Overcome evil with good…

It’s not fashionable to suggest that at least some of the problems of our world are down to the evil that comes from within us, but the Bible insists that there is a mucky well of evil inside each of us.

Yesterday morning we listened to the challenge of Romans 12:21 “Do not be overcome by evil, but overcome evil with good.”

There is a great tendency in the human heart to use the evil that is done to us to legitimise the evil that we do, but when I snap back at the rudeness of another, I am overcome by evil. When I angrily gossip the hurtful sin of another, I am overcome by evil. When I allow my woundedness to express itself in anger or resentment, I am overcome by evil. When I allow the wrong done to me by others to legitimise my character flaws, I am overcome by evil. When I allow the sin of others to cause me to distrust and hurt others by pushing them away, I am overcome by evil. To these behaviours, and to others, God says “Do not be overcome by evil, but overcome evil with good.”

In the later verses of Romans 12, there are, outlined for those who would be Jesus’ followers, a number of areas in which we will be particularly tempted to be overcome by evil rather than overcoming evil with good. Here are a few notes on them:

  1. We are urged to “Bless those who persecute you; bless and do not curse them.” V14 We might be faced by a temptation to despise and to hate. For many of us it will be internal and not expressed in physical violence but we will be tempted to cherish resentment and hurt.
  2. We are told “Repay no one evil for evil” v17 There is a great temptation to get your own back, and to seek revenge. For many of us the tools of revenge are quite sophisticated. We are tempted to use gossip, spite, or attempts to hurt emotionally.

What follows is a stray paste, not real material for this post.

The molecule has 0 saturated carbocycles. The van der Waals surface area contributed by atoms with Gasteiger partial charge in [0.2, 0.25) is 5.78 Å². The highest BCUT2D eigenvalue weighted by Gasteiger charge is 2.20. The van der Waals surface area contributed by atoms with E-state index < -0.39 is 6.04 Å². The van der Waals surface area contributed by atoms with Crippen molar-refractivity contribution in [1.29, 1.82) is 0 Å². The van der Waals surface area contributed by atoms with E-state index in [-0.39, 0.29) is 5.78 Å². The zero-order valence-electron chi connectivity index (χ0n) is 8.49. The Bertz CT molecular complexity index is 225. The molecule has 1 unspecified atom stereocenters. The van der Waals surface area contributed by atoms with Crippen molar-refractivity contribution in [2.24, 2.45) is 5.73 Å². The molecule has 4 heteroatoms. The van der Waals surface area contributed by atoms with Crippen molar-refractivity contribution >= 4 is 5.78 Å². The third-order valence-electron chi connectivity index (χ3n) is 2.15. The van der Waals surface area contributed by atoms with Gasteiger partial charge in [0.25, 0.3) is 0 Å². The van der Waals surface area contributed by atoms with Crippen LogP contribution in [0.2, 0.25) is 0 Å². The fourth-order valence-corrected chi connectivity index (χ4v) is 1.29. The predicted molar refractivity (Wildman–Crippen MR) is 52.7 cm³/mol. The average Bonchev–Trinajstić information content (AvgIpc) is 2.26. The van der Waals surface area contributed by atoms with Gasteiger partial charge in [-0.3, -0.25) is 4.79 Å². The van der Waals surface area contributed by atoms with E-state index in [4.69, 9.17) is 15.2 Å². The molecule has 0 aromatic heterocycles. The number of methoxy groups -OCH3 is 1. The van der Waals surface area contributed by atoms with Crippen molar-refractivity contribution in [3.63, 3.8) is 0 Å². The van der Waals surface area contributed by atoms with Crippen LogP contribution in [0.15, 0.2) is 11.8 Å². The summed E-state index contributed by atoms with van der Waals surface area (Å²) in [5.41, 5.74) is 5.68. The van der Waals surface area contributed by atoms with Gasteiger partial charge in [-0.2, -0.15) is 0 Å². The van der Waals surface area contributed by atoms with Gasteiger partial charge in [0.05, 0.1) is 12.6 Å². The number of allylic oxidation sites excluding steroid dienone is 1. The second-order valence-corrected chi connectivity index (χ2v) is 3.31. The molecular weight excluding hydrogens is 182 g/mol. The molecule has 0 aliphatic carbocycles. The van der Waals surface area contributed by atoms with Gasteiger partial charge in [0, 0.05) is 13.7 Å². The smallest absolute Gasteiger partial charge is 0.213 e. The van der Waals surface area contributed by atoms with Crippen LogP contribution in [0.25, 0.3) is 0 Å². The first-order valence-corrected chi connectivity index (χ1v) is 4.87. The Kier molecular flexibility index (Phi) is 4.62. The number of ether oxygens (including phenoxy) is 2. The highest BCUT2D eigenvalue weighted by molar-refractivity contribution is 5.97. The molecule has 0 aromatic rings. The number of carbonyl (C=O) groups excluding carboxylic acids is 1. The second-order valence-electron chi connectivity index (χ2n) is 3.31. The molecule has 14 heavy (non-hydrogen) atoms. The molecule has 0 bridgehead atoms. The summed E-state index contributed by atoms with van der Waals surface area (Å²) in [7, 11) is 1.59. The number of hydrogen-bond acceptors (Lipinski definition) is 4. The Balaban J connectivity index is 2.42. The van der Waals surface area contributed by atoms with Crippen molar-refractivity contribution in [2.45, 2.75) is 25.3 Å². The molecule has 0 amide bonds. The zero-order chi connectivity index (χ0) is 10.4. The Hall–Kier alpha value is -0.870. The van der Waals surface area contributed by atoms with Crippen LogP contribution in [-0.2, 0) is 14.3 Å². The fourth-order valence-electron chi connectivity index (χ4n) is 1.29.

3. Paul continues; “but give thought to do what is honorable in the sight of all.” v17 When we confront evil, we should never be tempted to use evil to overcome. Instead we have to do what is right if we desire to honour Jesus. When we are wounded, we need to be especially careful because we can be tempted to justify actions that we would clearly recognise as morally dubious at other times.
  4. “If possible, so far as it depends on you, live peaceably with all.” v18 One of the temptations we may face, is the temptation to schism. When we loose the sense of the importance to God of unity, we are entering spiritually perilous territory.
  5. “Beloved, never avenge yourselves, but leave it to the wrath of God, for it is written, ‘Vengeance is mine, I will repay, says the Lord.'” v19 When, on the receiving end of another’s sin, we are tempted to be overcome by evil, there is a parallel temptation to rely on our own capacity to seek justice and in so doing to implicitly distrust that God will ultimately see that justice is done. We need to trust that there is a day coming when all that is wrong will be made right.

So how do you overcome evil with good? Romans 12 quotes the Old Testament book of Proverbs and says: “if your enemy is hungry, feed him; if he is thirsty, give him something to drink; for by so doing you will heap burning coals on his head.” v20 cf. Prov 25:21 I’ve always found this a bit of a paradoxical verse. Pouring burning coals on another’s head is not a very loving act, however kind the means employed to do so! I think the point is that evil is overcome when it is responded to with unexpected love. Instead of indulging in vengeful and hateful acts God’s people are to overcome evil by showing practical acts of love and kindness to their enemies.

Are there areas where we have been overcome by evil, and where we need to seek God’s forgiveness and help to be people who overcome evil with good?

(All scripture quotations from the ESV)

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